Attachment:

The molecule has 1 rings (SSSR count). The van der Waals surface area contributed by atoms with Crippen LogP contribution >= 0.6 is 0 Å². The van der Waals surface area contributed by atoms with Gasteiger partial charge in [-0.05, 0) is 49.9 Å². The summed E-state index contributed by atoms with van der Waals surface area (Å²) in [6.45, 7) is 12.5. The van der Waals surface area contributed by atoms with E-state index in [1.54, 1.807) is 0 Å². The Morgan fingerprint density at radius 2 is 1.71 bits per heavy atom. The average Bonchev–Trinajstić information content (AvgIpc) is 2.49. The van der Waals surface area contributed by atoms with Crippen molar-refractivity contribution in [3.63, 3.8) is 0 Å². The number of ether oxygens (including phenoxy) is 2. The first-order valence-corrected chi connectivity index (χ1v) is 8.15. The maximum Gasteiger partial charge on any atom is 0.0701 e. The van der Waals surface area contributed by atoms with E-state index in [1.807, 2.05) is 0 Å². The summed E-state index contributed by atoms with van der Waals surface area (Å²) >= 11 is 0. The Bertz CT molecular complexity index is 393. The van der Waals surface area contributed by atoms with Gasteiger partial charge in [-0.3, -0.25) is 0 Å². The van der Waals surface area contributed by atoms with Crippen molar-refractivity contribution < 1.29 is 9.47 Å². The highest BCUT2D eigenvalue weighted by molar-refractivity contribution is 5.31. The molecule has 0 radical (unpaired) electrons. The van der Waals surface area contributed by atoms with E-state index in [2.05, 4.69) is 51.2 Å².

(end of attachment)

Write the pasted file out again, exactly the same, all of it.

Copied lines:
The molecule has 1 rings (SSSR count). The van der Waals surface area contributed by atoms with Crippen LogP contribution >= 0.6 is 0 Å². The van der Waals surface area contributed by atoms with Gasteiger partial charge in [-0.05, 0) is 49.9 Å². The summed E-state index contributed by atoms with van der Waals surface area (Å²) in [6.45, 7) is 12.5. The van der Waals surface area contributed by atoms with E-state index in [1.54, 1.807) is 0 Å². The Morgan fingerprint density at radius 2 is 1.71 bits per heavy atom. The average Bonchev–Trinajstić information content (AvgIpc) is 2.49. The van der Waals surface area contributed by atoms with Crippen molar-refractivity contribution in [3.63, 3.8) is 0 Å². The number of ether oxygens (including phenoxy) is 2. The first-order valence-corrected chi connectivity index (χ1v) is 8.15. The maximum Gasteiger partial charge on any atom is 0.0701 e. The van der Waals surface area contributed by atoms with E-state index in [1.807, 2.05) is 0 Å². The summed E-state index contributed by atoms with van der Waals surface area (Å²) >= 11 is 0. The Bertz CT molecular complexity index is 393. The van der Waals surface area contributed by atoms with Gasteiger partial charge in [-0.3, -0.25) is 0 Å². The van der Waals surface area contributed by atoms with Crippen molar-refractivity contribution < 1.29 is 9.47 Å². The highest BCUT2D eigenvalue weighted by molar-refractivity contribution is 5.31. The molecule has 0 radical (unpaired) electrons. The van der Waals surface area contributed by atoms with E-state index in [2.05, 4.69) is 51.2 Å².